Tips on installing a car seat

Tips on installing a car seat

2016 Chevrolet Traverse’s second and third rows’ seat belt buckles are on stable bases, which are easier for kids to grasp and use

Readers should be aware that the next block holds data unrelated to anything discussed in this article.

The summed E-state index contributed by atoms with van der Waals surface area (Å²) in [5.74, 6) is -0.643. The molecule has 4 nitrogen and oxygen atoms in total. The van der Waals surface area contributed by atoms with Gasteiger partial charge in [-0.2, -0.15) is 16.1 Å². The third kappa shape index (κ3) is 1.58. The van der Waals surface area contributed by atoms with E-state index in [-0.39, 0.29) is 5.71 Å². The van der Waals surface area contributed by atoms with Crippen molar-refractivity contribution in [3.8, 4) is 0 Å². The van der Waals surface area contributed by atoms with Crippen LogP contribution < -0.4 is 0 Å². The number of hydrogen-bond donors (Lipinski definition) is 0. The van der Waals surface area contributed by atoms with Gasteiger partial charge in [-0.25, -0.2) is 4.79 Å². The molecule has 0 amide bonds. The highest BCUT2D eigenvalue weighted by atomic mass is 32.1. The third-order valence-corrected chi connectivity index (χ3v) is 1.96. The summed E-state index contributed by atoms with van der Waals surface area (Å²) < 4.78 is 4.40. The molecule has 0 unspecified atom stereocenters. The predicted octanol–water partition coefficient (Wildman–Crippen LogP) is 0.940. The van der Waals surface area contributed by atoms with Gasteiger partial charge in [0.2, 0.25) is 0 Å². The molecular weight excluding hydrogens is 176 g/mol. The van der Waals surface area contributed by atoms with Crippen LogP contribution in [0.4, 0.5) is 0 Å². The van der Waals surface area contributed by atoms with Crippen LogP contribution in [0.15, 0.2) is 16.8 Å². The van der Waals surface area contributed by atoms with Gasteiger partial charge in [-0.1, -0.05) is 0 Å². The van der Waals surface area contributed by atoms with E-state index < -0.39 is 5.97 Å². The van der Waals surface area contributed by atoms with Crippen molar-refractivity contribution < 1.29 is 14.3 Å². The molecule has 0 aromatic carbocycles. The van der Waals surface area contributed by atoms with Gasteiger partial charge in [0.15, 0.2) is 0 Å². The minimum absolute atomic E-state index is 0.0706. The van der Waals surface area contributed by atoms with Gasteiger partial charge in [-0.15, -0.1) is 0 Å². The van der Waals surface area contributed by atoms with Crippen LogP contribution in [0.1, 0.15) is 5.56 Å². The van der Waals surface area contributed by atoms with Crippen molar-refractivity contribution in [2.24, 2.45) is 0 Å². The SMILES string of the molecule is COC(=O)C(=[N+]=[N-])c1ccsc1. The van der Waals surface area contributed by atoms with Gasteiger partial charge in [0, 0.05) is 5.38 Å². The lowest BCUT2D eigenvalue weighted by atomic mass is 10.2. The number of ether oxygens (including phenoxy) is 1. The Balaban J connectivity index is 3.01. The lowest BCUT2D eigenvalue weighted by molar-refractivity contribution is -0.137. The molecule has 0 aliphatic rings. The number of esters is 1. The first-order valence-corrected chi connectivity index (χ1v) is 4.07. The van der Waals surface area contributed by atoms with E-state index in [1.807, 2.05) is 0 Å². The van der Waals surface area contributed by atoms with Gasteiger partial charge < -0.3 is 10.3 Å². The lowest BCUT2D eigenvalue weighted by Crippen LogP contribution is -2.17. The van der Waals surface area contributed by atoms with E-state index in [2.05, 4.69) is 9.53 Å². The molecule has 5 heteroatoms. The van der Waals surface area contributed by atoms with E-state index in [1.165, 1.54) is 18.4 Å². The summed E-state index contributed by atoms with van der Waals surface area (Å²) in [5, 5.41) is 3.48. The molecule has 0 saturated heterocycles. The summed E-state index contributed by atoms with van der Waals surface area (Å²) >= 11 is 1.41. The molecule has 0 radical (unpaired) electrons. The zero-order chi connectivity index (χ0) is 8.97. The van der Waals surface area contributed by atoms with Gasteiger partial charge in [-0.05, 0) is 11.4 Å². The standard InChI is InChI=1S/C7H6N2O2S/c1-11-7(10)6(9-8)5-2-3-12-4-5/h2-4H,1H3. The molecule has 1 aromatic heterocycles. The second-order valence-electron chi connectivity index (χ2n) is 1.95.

GLOBALLY, road traffic collisions are the ninth leading cause of death, killing almost 1.25 million people each year—and for children, these numbers are even higher. According to The World Health Organization (WHO), road traffic accidents accounted for 21 percent of fatalities of those aged 0-19. But these tragedies can be easily prevented: WHO states that child restraints, when correctly installed and used, reduce deaths among infants by approximately 70 percent and deaths among small children by between 54 percent and 80 percent. Child restraints have proven to reduce the risk of death among infants by approximately 70 percent, and deaths among small children by between 54 and 80 percent. When installed correctly child restraints have the ability to reduce injury or prevent death in the event of an automobile accident, but if they aren’t installed properly, their effectiveness can be reduced. Even the most well-meaning parents can sometimes have trouble installing child seats correctly, so Chevrolet has come up with this complete list of car seat dos and don’ts to help you keep your little ones safe. DO choose the right seat for the child. Research different types of seats and their age, height, and weight guidelines, and keep track of the child’s growth in these aspects to anticipate when a new seat or seat modification will be required. DON’T buy a second-hand car seat. There’s no way to know for sure if the seat has been in an accident, if it has missing or outdated parts, has been recalled, or if it has expired (it is recommended to check the car seat expiration date). Saving a bit of money on a used car seat isn’t worth the safety risk, so invest in a new one that you know will work well. DO make sure to position the car seat in the right direction for your child’s age, weight and height: forward or backward. Generally, rear-facing child seats are more secure for babies or until they’re too big to fit. However, the label on the seat will have specific height- and weight-related information about when to turn the car seat from rear-facing to forward-facing. DON’T ever put a child restraint in the front passenger seat—even if it’s rear-facing. According to WHO, best-practice child restraint laws restrict children (under 13 years old) from sitting in the front seat at all, so putting an infant or toddler in the front seat is especially risky. A passenger seat airbag, while meant to protect an adult from the impact of a collision, can seriously injure a small child. DO thoroughly read the instruction manual that comes with the car seat. Safety-belt attachments should be tight, the tethers should be attached correctly based on the direction the seat is facing in a car that uses the LATCH system, and a brand- and car seat model-specific protective mat should be placed underneath the seat to prevent slippage. DON’T buckle the child in with bulky clothing or outerwear. These items can prevent you from tightening the straps enough and can allow a child to slip out of their car seat by wiggling too much. If your child is cold, buckle them into their car seat and then lay their jacket or a blanket over them. DO make sure to buckle the child in correctly. They should be sitting with their back and bottom flat against the seat, the straps should be snug (with no more than a finger’s width of slack), and the chest clip should be even with the child’s armpits. They should not be able to slip out of the harness or pull the straps far away from their body. While only 53 countries worldwide have best-practice child restraint laws as laid out by WHO, ensuring a child’s safety by properly installing and using a car seat should be a priority. Invest the time and energy into finding the right seat, installing it well, and buckling the child in correctly, and in turn, invest in protecting the child during an accident. — SG